Infrastructure as a Service (IaaS)
Infrastructure as a Service is a different kind of cloud computing model, which provides outsourced, cloud-based IT infrastructure – such as development environments, storage and backups, servers, databases, and virtualized computing.
Platform as a Service (PaaS)
A Platform as a Service model can be thought of as a sort of “hybrid” between an SaaS and IaaS model. Both infrastructure and software tools are provided to a customer through the internet. This type of cloud computing is commonly purchased by software companies to build their development environments.
Understanding which product “category” your cloud service offering fits under is very useful. It will help you better determine pricing, marketing strategies, and customer support.
Step 4: Develop Your Cloud Service!
This is the hardest part of the game.
Creating your product requires you to have the right resources. These include skilled staff and tools. Under the tool category, infrastructure is the most critical.
Infrastructure is at the core of any cloud offering. Even if you’re planning to offer SaaS, you need an infrastructure or platform to build it. Also note that your choice will impact your product development. For instance, it will determine the technologies you’ll be able to use such as databases or coding platform.
Let’s focus on the choices you have.
Building Your Own Infrastructure
Investing in your own IT infrastructure, such as servers, storage, networking, and other such essentials has some key advantages. First, you can more closely control the evolution and security of your systems. Second, you will retain full control over your data and your customers’ which will help you comply with regulations like GDPR or HIPAA. Third, you will be completely free and autonomous, rather than being bound to another company for your infrastructure decisions.
However, purchasing IT hardware can be prohibitively expensive. The cost of purchasing and setting up even a few numbers of modern, advanced servers and storage from a company like Oracle can easily run you hundreds of thousands of dollars. Added to this, it requires a virtualization platform or cloud management software to oversee and orchestrate the infrastructure. The cost of administering and running this option can be quite steep.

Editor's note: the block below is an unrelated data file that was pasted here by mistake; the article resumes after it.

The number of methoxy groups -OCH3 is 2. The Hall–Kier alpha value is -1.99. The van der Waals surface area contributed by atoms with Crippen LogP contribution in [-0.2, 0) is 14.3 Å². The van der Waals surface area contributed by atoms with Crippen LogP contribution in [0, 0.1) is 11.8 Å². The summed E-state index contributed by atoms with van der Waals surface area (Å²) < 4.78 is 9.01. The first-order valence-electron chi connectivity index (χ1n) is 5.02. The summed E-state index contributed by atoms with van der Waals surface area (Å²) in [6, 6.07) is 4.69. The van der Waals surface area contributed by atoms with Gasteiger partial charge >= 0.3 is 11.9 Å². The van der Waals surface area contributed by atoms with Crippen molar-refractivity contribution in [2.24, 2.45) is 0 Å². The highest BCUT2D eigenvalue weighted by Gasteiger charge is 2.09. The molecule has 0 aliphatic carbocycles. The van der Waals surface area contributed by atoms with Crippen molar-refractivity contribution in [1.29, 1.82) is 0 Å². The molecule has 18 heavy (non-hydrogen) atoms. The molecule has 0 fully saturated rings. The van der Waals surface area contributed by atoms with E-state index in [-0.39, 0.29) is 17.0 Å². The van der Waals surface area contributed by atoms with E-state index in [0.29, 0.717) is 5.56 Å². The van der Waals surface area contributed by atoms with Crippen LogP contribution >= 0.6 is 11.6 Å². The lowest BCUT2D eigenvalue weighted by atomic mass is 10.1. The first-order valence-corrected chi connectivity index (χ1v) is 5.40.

A great alternative is to build your infrastructure using highly reliable but less expensive hardware, coupled with the right cloud management platform. Ormuco Stack, for example, makes it possible to use commodity hardware to build a cloud infrastructure at the same standards of popular public cloud providers.
Relying on a Cloud Infrastructure Provider
Your other option is to work with a public cloud provider. This is a company that offers IaaS or PaaS. Such a company will host your software or services and bill you on a monthly subscription basis. They will usually bill you by resource unit consumed during the month. Resources can be compute, storage, network and more. Hyperscalers will even offer you to host in different regions of the world, through a global network of data centers.
There are a few key benefits of doing this. First, you can avoid high initial capital expenditures on IT infrastructure, and the costs of hiring administrators and other personnel to run them. You also can scale more effectively – adding more storage and computing resources at the touch of a button. Finally, you won’t have to deal with hardware administration and the provider’s service level agreement will protect you from natural or man-made disasters.
Final Word About Infrastructure
The right option for you depends on how much capital you can invest in your company, and a number of other factors. Take some time to think about this decision, and you’re sure to make the right choice.
Step 5: Go-to-Market
When your product is ready, it is time to go deliver it to the market. For this part, you need your Product, Sales and Marketing teams to work hand in hand. You can only be successful with everyone properly doing its part of the job.
We will cover this deeply in another article.
Consider This Advice to Achieve Success with Your Cloud Service Offering!
Developing and releasing a cloud service is not easy. It takes quite a bit of research, legwork, and time. But if you make sure that your service is fulfilling a key business need, and you have an edge over the competition, your product is sure to succeed.